I galloped in my early 20's and then went to work for a hunter jumper trainer for a few years as a barn manager/beginner instructor/exercise rider. When I started seriously dating my now husband, I decided to go back to school.....I really miss the track sometimes but do have my own now so I get my horse fix. Maybe you might consider going back to school while you are galloping and finding a career that fits you better. The schedule would make scheduling classes pretty easy. If I could do it all over again, I would have gone pre-med then vet school instead of the CS degree I got

    Good luck And I hope you find where you want to be



  7. #7
    Join Date
    Jan. 30, 2007
    Posts
    3,151

    Default

    Try to pick up as many skills as you can beyond galloping - at ANY age, ANY rider can get hurt. Being around TBs as much as you are, learning to be a good groom is a possibility, and that can be something to have up your sleeve when the time comes that you no longer wish to gallop. In many places, while the money isn't necessarily top dollar, it can still provide a decent living.
    Dee



  8. #8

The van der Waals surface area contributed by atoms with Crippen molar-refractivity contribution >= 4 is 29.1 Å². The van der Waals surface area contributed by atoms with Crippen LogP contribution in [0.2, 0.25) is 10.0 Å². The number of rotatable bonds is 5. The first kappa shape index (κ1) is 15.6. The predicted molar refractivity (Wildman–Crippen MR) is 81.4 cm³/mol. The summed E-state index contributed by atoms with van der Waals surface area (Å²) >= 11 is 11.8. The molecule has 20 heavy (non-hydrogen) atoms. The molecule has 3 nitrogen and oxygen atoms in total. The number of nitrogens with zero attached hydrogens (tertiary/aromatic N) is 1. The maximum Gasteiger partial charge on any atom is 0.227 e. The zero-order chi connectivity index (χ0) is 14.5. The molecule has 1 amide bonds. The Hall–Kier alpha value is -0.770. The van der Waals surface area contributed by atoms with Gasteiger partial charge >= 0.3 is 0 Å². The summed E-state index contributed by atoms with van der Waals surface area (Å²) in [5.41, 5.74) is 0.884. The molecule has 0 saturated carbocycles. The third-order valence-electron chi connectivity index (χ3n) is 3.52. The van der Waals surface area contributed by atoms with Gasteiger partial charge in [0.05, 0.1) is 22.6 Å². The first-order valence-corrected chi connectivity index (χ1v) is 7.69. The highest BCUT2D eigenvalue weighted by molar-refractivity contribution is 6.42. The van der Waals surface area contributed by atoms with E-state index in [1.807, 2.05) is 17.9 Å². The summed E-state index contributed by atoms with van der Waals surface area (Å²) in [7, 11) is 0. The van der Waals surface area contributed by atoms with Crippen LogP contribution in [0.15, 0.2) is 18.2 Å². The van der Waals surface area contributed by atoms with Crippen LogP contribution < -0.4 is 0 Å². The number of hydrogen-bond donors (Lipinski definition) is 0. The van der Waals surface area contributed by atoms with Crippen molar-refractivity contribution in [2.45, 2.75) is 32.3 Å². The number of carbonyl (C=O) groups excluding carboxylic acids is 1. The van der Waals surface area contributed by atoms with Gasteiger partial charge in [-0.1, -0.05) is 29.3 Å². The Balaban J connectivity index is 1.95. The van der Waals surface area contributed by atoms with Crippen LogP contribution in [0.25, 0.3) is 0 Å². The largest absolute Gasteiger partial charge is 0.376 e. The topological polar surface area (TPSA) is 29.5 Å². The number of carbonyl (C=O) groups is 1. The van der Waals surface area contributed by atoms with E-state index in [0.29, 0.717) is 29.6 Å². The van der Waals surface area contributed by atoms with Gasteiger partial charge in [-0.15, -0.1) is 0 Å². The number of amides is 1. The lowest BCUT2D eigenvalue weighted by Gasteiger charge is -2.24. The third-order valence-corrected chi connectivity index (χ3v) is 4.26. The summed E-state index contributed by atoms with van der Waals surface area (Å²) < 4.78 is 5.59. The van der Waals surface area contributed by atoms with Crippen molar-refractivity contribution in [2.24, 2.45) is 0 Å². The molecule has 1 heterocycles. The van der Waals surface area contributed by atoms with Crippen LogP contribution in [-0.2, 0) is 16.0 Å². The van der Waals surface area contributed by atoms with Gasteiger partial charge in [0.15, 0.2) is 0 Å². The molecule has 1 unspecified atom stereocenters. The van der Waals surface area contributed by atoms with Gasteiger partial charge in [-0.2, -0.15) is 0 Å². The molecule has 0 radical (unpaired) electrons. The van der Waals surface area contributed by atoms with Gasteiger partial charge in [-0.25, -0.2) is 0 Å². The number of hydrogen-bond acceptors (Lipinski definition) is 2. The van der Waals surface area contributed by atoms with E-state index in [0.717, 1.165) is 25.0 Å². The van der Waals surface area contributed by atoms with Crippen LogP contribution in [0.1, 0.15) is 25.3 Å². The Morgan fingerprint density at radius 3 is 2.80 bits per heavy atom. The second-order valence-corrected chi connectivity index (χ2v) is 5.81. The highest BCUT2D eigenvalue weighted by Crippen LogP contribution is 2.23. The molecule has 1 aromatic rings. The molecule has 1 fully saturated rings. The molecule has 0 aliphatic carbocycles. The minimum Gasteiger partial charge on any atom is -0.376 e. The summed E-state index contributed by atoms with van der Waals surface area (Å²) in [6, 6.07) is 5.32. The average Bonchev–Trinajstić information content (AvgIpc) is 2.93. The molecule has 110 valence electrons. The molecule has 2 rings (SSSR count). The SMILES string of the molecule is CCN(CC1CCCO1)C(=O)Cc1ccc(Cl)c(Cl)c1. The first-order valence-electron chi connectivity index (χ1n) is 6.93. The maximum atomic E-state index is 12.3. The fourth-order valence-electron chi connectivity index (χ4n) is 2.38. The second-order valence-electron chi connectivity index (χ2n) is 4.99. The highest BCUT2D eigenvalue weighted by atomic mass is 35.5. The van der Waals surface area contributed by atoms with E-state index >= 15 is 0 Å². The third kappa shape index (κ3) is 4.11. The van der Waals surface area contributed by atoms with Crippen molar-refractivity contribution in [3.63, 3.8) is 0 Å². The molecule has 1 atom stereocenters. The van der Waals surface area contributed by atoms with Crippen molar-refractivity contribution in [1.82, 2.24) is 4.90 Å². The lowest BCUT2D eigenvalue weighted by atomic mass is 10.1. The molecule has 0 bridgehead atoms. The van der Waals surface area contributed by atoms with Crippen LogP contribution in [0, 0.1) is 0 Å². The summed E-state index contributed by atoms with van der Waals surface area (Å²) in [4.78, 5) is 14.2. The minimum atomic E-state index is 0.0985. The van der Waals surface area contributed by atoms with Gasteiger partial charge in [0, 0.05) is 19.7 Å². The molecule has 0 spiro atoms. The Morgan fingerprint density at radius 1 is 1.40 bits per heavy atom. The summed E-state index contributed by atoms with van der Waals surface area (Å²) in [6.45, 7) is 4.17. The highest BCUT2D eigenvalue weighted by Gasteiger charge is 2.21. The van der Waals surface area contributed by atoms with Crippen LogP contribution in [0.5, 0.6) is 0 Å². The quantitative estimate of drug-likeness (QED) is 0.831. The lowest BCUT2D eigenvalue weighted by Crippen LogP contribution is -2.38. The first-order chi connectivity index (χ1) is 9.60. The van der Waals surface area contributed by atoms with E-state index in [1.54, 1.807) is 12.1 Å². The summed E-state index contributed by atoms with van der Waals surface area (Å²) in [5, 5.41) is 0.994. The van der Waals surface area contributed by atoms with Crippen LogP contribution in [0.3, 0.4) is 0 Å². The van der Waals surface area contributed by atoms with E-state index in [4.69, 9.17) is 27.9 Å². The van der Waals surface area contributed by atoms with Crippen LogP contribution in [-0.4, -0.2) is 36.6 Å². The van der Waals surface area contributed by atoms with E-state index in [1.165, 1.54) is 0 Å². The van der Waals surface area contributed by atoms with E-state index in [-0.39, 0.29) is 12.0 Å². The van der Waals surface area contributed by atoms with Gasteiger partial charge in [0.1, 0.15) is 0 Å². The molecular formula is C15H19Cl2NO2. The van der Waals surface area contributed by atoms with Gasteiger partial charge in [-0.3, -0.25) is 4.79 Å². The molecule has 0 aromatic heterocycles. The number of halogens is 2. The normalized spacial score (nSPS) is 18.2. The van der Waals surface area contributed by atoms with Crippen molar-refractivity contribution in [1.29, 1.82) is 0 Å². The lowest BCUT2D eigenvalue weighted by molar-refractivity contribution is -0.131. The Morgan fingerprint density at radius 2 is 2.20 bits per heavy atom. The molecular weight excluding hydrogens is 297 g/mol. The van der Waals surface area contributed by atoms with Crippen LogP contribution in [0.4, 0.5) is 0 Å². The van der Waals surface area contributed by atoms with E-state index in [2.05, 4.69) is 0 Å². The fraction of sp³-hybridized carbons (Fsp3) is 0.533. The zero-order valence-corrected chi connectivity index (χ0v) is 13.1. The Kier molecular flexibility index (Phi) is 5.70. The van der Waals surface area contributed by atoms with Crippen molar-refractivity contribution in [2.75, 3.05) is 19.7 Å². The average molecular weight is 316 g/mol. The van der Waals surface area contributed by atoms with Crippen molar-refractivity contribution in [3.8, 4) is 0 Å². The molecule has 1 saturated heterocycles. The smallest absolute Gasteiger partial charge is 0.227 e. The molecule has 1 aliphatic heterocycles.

Join Date
    Jan. 31, 2006
    Location
    Hunt Valley, MD
    Posts
    2,094

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    One of the most spectacular ladies I know, is in her 70's and still gallops race horses daily! She's amazing! She also has her own farm and breeds TB's as well as trains all those she rides. Right now she's breaking some of her 2 y/o's, all the while, her spare time is spent riding show horses!

    She's quite amazing...although I know not everyone can gallop as long as she has, but just thought I'd mention her...oh yeah, and she's pretty much got a full cage (internal from injuries) and multiple screws, pins, and other things that did not come naturally.



  9. #9
    Join Date
    Feb. 13, 2007
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    Down on the Farm
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    Steele, I do know the woman you are talking about... she is one tough lady, thats for sure!



  10. #10
    Join Date
    Aug. 20, 2006
    Location